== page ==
Crossing back into the center of Sevilla, we walked to the Cathedral, stopping at a neighborhood shop to buy local sweet paprika (pimentón) along the way.  We didn’t enter the Cathedral, but took a good walk around it and enjoyed the surrounding area.

la giralda

La Giralda.

We took a short hop on the tram to get to the Plaza Nueva, where the Feria de Artesanía Creativa de Sevilla was taking place.  A wonderful slow stroll through the stalls led to a stop at a handmade leatherworker’s display.  I spied a luscious teal-colored wallet that had to be mine.  Modern tech is amazing, and this small informal stall had the ability to accept my US-based credit card.

Thrilled with our kid-free status, we took the opportunity to get lost in the Barrio Santa Cruz (the charming old Jewish quarter) on our way to get some chicken wings.  The streets are tiny and twisty-turny, so “getting lost” is actually a fun thing as you wander this way and that, finding tiny picturesque plazas along the way, still trying to move in the right direction.  We held hands and talked about architecture, history, and the trip so far.  Finally, as our stomachs started to growl, we made it to the Freiduría Puerta de la Carne.  They fry all kinds of stuff, like the local-style croquettes and fish, but also chicken wings.  Whole garlic cloves are thrown into the fryer with the chicken, and … <drool>.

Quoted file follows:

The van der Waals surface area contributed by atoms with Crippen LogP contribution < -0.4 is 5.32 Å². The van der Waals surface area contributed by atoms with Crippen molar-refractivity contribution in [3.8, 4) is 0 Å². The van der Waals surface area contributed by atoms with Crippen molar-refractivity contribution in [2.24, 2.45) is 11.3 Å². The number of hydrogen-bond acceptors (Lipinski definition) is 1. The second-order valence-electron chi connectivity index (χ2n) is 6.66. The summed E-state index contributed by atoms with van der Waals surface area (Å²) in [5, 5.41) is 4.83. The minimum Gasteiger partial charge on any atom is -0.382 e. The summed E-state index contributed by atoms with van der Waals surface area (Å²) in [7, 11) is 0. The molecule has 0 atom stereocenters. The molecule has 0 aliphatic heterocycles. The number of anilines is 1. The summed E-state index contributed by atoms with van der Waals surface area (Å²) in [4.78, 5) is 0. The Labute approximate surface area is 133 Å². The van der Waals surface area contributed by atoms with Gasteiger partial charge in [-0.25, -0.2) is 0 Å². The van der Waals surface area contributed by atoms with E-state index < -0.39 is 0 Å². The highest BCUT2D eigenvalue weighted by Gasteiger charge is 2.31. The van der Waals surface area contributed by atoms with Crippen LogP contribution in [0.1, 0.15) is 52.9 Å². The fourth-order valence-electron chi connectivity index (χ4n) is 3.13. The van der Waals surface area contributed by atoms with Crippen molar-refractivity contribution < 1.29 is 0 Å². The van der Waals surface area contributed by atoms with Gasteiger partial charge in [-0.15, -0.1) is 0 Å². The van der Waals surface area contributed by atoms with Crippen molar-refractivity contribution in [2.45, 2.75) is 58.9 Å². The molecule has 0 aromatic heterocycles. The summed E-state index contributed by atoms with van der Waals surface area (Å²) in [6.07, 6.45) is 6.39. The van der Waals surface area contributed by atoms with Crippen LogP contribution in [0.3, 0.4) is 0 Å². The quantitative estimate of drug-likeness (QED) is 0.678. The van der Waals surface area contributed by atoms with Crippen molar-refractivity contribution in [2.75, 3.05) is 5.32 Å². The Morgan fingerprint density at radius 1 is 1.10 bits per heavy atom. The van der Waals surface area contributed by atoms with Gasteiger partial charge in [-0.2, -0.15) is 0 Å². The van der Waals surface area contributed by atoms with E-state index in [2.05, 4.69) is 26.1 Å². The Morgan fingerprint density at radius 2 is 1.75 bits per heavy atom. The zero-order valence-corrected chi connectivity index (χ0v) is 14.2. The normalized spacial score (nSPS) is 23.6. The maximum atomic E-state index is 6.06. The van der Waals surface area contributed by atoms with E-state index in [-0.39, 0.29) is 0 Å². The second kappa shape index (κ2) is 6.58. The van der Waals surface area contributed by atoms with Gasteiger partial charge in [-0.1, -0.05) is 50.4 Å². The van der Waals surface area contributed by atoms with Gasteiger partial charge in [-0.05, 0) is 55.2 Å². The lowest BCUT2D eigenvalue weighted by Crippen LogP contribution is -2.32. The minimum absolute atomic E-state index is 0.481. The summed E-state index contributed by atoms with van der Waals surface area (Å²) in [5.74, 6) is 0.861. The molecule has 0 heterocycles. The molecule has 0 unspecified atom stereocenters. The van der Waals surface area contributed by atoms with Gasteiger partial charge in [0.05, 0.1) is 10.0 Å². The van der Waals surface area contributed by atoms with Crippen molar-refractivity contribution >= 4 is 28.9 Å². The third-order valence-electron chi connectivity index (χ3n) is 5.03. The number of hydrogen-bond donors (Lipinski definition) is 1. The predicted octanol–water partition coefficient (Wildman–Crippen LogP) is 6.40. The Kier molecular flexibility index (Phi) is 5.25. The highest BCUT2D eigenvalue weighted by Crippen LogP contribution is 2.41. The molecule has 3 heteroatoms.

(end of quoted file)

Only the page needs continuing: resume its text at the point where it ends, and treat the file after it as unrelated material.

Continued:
We sat at an outdoor table and soaked up the atmosphere.  It was a really relaxing afternoon and I could hardly believe it was New Year’s Eve!  We got another order of wings to go for the folks waiting at home.  The sun was just starting to set, and we figured we should get back.  We walked over to the correct bus stop, with DH navigating, of course.  I was grateful to simply follow his lead.  After about 20 minutes, we were back at our friend’s house.

We cleaned up, and sat down to chat about what we and the kids had done all day.  We swapped Netflix recommendations, and gave our friend the chocolate Euros.  Ah, I promised a story about that… Our time living in Sevilla spanned almost all of December.  Thus, we celebrated Hanukkah while there- DS’s first 🙂  Many of you may know that Hanukkah treats include gelt, or foil-wrapped chocolate coins. We had mentioned to our friend that we weren’t sure where to find them.  She recommended a shop that sold all kinds of chocolates, and we asked about coins.  They did indeed have them- in Euro form.  We got a good laugh out of that, because the gelt we find in Hawaii is not in any one country’s currency per se, and usually has dreidels or menorahs stamped onto them.  So we invited her over for the 1st night of Hanukkah that year, and all enjoyed DH’s delicious latkes and chocolate Euro gelt.  This time it wasn’t Hanukkah, but we figured having some chocolate Euros for New Year’s was still fun.